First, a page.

Shen: I'm not really sure ...
O'Reilly: ... 35 here; I think it's like 10 or 12 in China. But obviously there's a huge variance, so ...
Shen: Another thing that bolsters the opportunity is, Chinese coffee consumption from Euromonitor, they expect it to rise 18% annually through 2019. Just to give you some context, the US is at 1%. So not even close... far, far outpacing that. I think, looking at this from the perspective of the reputation, too, that Starbucks has developed in China, it's really incredible. They've been voted best employer in China for several years running.
O'Reilly: I was going to say, the ways their health insurance benefits, if you work 20 or 30 hours ... I think it's 30 ... I would think that their hourly rate and their benefits would be really attractive in a lot of ways. Because it's attractive here, so...
Shen: They have two new initiatives, I think, that are furthering the company's desire to develop this community-focused, employee-focused image that they have. There's one thing I felt was really cool. They recently had their partner family form in Chengdu. This is basically an opportunity for employees and their families, because there's a really strong family focus there in that market, to come and speak with the company and learn about why working at Starbucks can be such a great experience. And they're offering a subsidy now to full-time baristas and shift supervisors. They'll cover about half their housing costs. The idea to help people who are starting their careers to pursue education or other opportunities, right?
O'Reilly: That helps in fast-booming cities where rents are crazy, and a lot of stuff, too.
Shen: They have about 30,000 employees now. This will cover about a third of them, so pretty substantial. And then another new initiative that they launched is called the Career Coffee Break. So if you have been working with them for 10 consecutive years or more, you can take 12-months sabbatical, and then be guaranteed a position when you come back that's the same, or at least has the same pay and benefits. So you can take that year off to travel or spend time with your family. Again, reinforcing that image that they have.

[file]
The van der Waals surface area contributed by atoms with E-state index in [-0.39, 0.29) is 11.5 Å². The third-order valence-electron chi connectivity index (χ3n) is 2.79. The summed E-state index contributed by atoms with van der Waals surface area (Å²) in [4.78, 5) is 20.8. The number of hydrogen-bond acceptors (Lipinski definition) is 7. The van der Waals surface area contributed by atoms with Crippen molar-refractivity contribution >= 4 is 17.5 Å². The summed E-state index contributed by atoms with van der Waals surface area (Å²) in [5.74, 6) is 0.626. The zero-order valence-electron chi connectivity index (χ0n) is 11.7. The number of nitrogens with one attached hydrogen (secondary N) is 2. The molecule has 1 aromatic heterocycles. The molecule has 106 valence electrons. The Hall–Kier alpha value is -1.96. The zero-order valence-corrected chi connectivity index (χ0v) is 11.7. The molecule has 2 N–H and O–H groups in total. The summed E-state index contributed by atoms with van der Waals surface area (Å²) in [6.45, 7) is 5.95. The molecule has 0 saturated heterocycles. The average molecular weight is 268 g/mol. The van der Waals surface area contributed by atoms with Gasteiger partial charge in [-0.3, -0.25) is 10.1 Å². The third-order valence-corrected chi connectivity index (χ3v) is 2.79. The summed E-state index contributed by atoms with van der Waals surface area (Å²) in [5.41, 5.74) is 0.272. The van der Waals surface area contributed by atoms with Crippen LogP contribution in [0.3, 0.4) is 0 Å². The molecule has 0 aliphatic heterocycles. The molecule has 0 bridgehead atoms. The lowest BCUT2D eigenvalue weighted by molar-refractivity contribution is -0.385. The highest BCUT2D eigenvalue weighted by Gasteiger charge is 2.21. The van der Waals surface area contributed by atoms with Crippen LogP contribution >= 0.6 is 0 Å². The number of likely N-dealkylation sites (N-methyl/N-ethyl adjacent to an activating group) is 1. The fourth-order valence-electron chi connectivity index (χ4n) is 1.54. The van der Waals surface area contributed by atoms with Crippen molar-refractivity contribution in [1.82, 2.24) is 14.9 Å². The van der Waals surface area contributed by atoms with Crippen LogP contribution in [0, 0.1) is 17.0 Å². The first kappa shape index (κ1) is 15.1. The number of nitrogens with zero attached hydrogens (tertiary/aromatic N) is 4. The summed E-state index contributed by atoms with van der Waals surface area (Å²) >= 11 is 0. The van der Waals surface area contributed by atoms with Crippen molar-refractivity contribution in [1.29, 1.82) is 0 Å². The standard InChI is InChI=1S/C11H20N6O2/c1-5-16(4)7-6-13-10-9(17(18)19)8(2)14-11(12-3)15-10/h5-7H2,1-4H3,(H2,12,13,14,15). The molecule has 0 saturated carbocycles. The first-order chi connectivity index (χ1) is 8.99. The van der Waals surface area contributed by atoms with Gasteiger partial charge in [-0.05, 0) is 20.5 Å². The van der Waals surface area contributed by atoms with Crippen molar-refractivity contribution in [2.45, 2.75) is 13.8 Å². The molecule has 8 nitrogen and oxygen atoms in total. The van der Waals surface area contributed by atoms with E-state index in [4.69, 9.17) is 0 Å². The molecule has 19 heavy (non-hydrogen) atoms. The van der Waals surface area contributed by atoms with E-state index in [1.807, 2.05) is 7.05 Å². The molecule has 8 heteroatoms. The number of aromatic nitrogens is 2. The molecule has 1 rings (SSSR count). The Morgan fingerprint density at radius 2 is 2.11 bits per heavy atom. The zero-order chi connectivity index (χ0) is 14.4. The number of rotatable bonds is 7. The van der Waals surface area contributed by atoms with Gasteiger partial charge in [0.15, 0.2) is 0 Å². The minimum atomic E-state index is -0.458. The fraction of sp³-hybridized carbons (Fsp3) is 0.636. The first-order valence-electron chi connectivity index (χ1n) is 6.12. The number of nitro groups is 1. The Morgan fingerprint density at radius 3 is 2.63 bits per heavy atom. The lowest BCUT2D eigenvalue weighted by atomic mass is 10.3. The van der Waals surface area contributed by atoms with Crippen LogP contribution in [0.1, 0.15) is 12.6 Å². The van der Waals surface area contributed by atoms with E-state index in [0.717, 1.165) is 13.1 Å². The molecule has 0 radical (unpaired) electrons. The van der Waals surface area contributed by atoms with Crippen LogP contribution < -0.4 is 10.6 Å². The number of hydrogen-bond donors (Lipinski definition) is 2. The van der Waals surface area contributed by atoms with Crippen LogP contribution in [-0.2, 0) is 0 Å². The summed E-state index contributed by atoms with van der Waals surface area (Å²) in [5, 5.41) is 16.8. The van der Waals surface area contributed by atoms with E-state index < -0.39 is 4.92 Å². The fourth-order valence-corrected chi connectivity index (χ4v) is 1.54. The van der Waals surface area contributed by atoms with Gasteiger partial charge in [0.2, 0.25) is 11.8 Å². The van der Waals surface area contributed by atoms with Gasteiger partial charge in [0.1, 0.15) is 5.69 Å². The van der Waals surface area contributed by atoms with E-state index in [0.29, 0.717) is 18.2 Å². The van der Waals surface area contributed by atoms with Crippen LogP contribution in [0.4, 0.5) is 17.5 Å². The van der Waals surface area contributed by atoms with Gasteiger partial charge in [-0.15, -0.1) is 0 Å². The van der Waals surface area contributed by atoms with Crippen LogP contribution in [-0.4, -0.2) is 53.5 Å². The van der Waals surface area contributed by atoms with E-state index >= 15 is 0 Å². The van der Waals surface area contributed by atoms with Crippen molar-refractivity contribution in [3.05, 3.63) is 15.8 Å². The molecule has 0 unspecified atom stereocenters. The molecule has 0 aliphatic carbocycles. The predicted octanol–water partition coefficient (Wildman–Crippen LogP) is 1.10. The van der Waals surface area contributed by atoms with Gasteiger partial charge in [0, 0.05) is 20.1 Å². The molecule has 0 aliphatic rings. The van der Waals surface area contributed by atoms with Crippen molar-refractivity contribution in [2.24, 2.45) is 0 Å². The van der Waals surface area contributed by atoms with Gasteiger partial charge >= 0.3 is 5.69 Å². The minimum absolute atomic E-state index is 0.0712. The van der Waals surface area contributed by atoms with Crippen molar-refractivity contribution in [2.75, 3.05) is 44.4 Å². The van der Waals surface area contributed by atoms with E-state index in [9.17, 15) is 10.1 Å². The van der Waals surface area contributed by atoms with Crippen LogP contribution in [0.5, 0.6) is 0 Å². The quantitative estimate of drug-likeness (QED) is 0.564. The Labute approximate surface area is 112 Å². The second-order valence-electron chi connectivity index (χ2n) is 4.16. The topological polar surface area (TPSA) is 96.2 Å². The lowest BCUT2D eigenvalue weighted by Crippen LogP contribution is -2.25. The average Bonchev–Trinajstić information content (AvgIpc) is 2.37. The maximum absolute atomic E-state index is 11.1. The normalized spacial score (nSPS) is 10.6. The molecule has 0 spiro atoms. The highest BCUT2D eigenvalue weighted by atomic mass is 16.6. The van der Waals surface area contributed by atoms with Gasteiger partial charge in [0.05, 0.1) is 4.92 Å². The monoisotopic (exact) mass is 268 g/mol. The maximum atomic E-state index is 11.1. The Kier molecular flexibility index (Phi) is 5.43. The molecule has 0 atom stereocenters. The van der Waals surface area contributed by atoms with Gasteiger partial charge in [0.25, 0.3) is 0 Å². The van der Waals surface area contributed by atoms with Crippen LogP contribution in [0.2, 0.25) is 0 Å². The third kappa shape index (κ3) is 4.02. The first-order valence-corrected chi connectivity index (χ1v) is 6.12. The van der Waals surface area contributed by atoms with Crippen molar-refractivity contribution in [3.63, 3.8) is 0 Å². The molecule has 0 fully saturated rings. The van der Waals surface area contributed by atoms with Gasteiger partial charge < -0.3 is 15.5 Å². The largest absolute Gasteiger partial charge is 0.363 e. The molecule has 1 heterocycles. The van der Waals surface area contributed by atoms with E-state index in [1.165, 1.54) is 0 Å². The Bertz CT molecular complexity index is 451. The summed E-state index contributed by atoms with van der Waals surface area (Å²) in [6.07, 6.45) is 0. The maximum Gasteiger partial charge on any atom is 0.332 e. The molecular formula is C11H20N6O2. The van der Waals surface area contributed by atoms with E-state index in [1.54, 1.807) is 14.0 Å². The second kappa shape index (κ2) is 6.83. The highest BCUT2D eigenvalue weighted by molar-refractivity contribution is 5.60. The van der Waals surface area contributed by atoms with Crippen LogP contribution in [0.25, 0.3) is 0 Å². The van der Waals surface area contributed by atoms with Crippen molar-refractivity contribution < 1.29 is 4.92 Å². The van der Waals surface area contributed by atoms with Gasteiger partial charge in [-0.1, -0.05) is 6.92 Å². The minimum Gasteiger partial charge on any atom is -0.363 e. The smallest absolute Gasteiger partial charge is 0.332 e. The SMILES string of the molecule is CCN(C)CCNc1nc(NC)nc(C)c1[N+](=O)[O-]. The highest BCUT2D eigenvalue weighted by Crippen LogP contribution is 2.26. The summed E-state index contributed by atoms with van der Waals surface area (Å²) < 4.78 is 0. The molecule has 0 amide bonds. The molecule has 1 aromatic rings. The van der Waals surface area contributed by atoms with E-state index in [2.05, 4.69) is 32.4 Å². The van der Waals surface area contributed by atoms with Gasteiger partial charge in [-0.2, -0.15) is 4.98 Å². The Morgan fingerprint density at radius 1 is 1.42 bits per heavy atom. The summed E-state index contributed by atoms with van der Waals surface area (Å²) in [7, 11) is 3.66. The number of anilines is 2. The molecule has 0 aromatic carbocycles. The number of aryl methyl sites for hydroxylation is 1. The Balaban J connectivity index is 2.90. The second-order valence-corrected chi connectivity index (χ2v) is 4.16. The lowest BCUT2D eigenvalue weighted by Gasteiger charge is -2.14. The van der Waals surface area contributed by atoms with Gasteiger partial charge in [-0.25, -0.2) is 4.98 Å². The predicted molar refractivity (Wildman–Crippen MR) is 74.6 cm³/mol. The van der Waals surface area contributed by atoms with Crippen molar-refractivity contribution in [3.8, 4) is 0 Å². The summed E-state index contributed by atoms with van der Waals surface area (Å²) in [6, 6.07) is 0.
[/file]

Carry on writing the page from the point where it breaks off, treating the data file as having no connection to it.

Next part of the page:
In terms of the stock itself, it did fantastic in 2015. Up 46%. I think that contributes to the fact that they're trading about 31 times forward earnings now. So a little bit higher.
O'Reilly: Oh how I wish I had bought them in the financial crisis. You realize how low they got?
Shen: Yes, they were very very low.
O'Reilly: It was like $8 or something.
Shen: People seemed to think at the time that nobody's going to pay that much for their coffee anymore, obviously.
O'Reilly: It's like Howard Schultz said one time, he's like, "People are willing to pay a high price for a really concentrated cup of caffeine."
Shen: Expected annual earnings growth of 18% over the next five years to pay a 1.4% dividend yield. Plus, I think this opportunity here with Schultz in a sense doubling down on China is ... he has proven time and again that he has the vision. They brought him back, and he has been a huge part of the Starbucks success. I think that focusing on China despite the fears people have -- it's the right idea.